The symbols worn outside, the samskaras performed outwardly, are inwardly beneficial. If you think that it is all a disguise so it will be. You must resolve to wear the symbols in all sincerity and perform the rites too. Then they will truly cause purity within. Outward action helps you inwardly.

It perhaps natural that I should give importance to samskaras, to the custom of wearing symbols like the sacred ashes, rudraksa, etc. After all, I am the head of Matha and you will come to me only if I wear all these. You will give me money for the conduct of the Matha. So all these symbols that I wear serve a purpose in my case.

But your case is different. You have your own means of livelihood and you may be able to perform samsakaras even more sincerely than I do and make yourself pure by wearing the symbols of our religion.

Let us wear the signs that remind us of the Supreme Truth. Let us perform the rites that keep us away from evil. Let us be of good conduct and character and cleans our consciousness. And let us meditate on the Ultimate Reality, experience It inwardly, realize bliss.

Jaya Jaya Shankara, Hara Hara Shankara!

General Discussion / Re: Rough Notebook-Open Forum
« on: November 29, 2014, 05:09:38 PM »
Hara Centering by Osh0 - worth trying when going to sleep at night

?In the night when you go to sleep, lie down on the bed and put both your hands two inches below the navel, and press a little. Then start breathing, deep breathing, and you will feel that center coming up and down with the breathing. Feel your whole energy there as if you are shrinking and shrinking and shrinking and you are just existing there as a small center, very concentrated energy. Just do this for ten, fifteen minutes, and then fall asleep.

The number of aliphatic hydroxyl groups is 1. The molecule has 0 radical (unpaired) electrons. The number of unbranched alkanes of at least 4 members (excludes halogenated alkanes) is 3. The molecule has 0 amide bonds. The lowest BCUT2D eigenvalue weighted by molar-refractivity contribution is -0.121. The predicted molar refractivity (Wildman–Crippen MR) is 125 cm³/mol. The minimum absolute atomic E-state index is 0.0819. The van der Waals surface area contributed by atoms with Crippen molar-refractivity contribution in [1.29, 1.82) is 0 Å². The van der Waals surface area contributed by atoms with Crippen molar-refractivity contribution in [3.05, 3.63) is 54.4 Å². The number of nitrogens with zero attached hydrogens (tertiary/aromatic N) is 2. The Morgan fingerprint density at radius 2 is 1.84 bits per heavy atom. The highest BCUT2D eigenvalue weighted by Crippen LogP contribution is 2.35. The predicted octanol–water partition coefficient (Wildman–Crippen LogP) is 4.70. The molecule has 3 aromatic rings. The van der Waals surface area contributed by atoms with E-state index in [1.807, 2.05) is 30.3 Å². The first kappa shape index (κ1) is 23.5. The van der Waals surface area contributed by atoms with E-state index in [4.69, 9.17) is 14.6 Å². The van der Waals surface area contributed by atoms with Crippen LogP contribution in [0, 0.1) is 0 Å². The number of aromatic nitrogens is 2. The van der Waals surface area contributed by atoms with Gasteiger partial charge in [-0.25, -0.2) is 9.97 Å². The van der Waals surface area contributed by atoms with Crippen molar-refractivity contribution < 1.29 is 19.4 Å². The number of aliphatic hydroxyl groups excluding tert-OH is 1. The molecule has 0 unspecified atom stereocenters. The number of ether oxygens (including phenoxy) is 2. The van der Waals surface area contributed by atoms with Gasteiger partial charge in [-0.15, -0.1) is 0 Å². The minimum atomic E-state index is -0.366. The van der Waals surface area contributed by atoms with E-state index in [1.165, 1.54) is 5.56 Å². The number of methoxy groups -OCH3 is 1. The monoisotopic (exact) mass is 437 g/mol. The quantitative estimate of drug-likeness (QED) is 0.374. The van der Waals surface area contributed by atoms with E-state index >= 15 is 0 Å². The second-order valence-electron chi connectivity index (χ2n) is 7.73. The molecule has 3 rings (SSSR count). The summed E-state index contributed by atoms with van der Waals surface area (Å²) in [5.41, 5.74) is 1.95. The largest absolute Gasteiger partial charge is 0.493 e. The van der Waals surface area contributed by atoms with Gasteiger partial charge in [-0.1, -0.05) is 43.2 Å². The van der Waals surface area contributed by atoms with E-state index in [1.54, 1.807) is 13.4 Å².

?You can fall asleep doing it; that will be helpful. Then the whole night that centering persists. Again and again the unconscious goes and centers there. So the whole night without your knowing, you will be coming in many ways in deep contact with the center.

?In the morning, the moment that you feel that sleep has gone, don't open the eyes first. Again put your hands there, push a little, start breathing; again feel the hara. Do this for ten or fifteen minutes and then get up. Do this every night, every morning. Within three months you will start feeling centered.?


General topics / Re: Quotes from Shankaracharya's
« on: November 29, 2014, 04:47:44 PM »
How to Control the Mind -Source: Hindu Dharma - Universal way of Life (English version of selected discourses by Maha Periyava)

What is the obstacle to one-pointed meditation? The answer is the unstill mind. All problems are caused by the mind, by the desires arising in it. It is not easy to control the mind and keep it away effectively from desire. If we ask the mind to think of an object, it seems to obey us for a moment, but soon it takes its own course, wandering off.

When I speak to you about meditation and tranquillity, for a moment your mind will perhaps become still and you will be happy. But in a trice it will go astray and the calm you experienced for a few seconds will give place to unquietness. If you bid your mouth to keep shut, it obeys you for a brief moment. Similarly, if you close your eyes asking them not to see anything, they shut themselves off from the outside world for some moments. But try as you might to tell your mind not to think of anything, it will not listen to you.

The mind must be kept under control. Thinking and non-thinking must be governed by your will. Only then can we claim that it is under our control, that we are masters of our own consciousness. Lunatics are usually referred to as people with no control over their
minds. In fact none of us have any control over the mind. A madman keeps blabbering. But what about us? We let the mind go freely to keep blabbering inwardly.

Do you know what it means to have mental control?
Suppose you are suffering from a severe pain. If you ask your mind not to feel the pain, it shall not feel it in obedience to you [that is you will not feel the pain].